As an employee, would you rather have a specific device for your work or be able to work from your personal device? This question is the driving force behind BYOD culture. According to a survey by MarketsandMarkets, North American adoption rates for a BYOD policy was at 36 percent at the beginning of 2017 and 50 percent by the beginning of 2018.
Thanks to software suites, virtualized desktop infrastructure and other emerging technologies, switching between work devices and personal devices has never been easier. Another study showed that the average worker saved 81 minutes of productivity a week by using a personal device. That’s over 70 hours a year—no wonder the BYOD culture is growing.
While there are numerous collaborative and productivity benefits to a BYOD culture, the use of personal devices does present some risks and challenges. Let’s take a look at how to navigate some of these risks and challenges.
BYOD security is a nuanced process. Companies live in eternal fear of making headlines for a data breach. Allowing more devices to connect to your network and access your data creates a big headache for IT teams. It’s a daunting task to secure all mobile devices on the network, but like we’ve discussed before, mobile security needs to be a priority.
Working with a provider to create an effective Mobile Device Management (MDM) plan is key. Creating proactive security measures that enable BYOD programs can help minimize your organization’s risk. There are several viable systems and applications available to help you accomplish your goals. We guarantee that you MDM will become your CIOs new best friend.
Companies should also look into setting up network access control (NAC) tools. Set and implement specific access rules for employee devices depending on their role within the company. Executives have different levels of access than designers, for example. This allows companies to keep their data compartmentalized and secure.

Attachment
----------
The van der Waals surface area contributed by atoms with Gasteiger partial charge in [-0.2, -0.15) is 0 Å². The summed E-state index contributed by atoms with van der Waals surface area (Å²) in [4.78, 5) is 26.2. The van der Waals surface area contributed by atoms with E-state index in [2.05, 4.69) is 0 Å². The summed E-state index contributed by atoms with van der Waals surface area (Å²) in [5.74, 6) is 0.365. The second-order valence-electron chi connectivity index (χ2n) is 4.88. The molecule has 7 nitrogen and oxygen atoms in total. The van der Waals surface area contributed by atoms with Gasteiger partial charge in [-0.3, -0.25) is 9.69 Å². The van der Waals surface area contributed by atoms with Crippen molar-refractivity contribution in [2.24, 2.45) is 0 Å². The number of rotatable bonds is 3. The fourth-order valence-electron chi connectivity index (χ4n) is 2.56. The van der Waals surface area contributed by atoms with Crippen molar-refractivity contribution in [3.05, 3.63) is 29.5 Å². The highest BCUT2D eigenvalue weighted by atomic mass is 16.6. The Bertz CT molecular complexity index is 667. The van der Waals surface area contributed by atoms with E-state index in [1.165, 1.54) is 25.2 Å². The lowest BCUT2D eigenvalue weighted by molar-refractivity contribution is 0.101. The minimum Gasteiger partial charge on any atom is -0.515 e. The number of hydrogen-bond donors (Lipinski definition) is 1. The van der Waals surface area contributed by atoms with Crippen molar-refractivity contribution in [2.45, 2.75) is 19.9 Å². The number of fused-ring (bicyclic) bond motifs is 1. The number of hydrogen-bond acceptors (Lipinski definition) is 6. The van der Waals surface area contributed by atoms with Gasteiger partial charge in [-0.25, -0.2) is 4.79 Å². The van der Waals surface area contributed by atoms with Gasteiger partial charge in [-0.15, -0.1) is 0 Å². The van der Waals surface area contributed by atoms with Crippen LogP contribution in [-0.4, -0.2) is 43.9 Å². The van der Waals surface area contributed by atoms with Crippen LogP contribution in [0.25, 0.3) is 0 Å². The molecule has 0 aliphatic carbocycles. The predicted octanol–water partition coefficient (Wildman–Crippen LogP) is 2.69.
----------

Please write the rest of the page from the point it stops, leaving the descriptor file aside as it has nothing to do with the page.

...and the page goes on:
Finally, don’t underestimate the power of employee security training. A Ponemon survey found that 41 percent of SMBs breaches were caused by mistakes made by employees. Creating an employee training program that explains their role cyber security is one of the most effective ways to combat poor passwords, phishing, and accidental exposure.
It is easy for companies to track everything their employee does when they issue their own equipment. Employees want to use their own device at work, but they don’t want their employer to have complete access to their device. How can companies keep their data private without infringing on the privacy of their employees? It’s one of the burning questions when it comes to BYOD culture.
The easiest answer is transparency. Creating a transparent mobile device policy with input from your employees can solve issues before they arise. Tell your employees what they’re allowed to do with their devices—work-issued or personal. Detail what information you will be tracking and collecting. An effective mobile device policy will provide flexibility and protect employee privacy without sacrificing security.
A big problem with BYOD is not everyone has the same device. When a company issues the same piece of equipment to each employee, they know all applications will function the same.
Choose-Your-Own-Device, or CYOD, is a hybrid policy that addresses both the privacy and compatibility challenges in BYOD policies.
Instead of offering one hardware option, companies give their employees a shortlist of pre-approved devices. Companies get a little more control over their private data than they would in a pure BYOD scenario, and employees still get to choose a device that suits them best.
When it comes to compatibility, CYOD puts a finite number on the different types of devices in the mix. A study by Gartner shows that 74 percent of companies already have some CYOD policy, so there is evidence this strategy works.
BYOD culture isn’t going anywhere anytime soon. With the rise of the gig economy, addressing the risks and challenges of BYOD policies is crucial. Without a sound BYOD policy, companies limit their access to the top talent in their niche.
This article was first published on New Era Technology.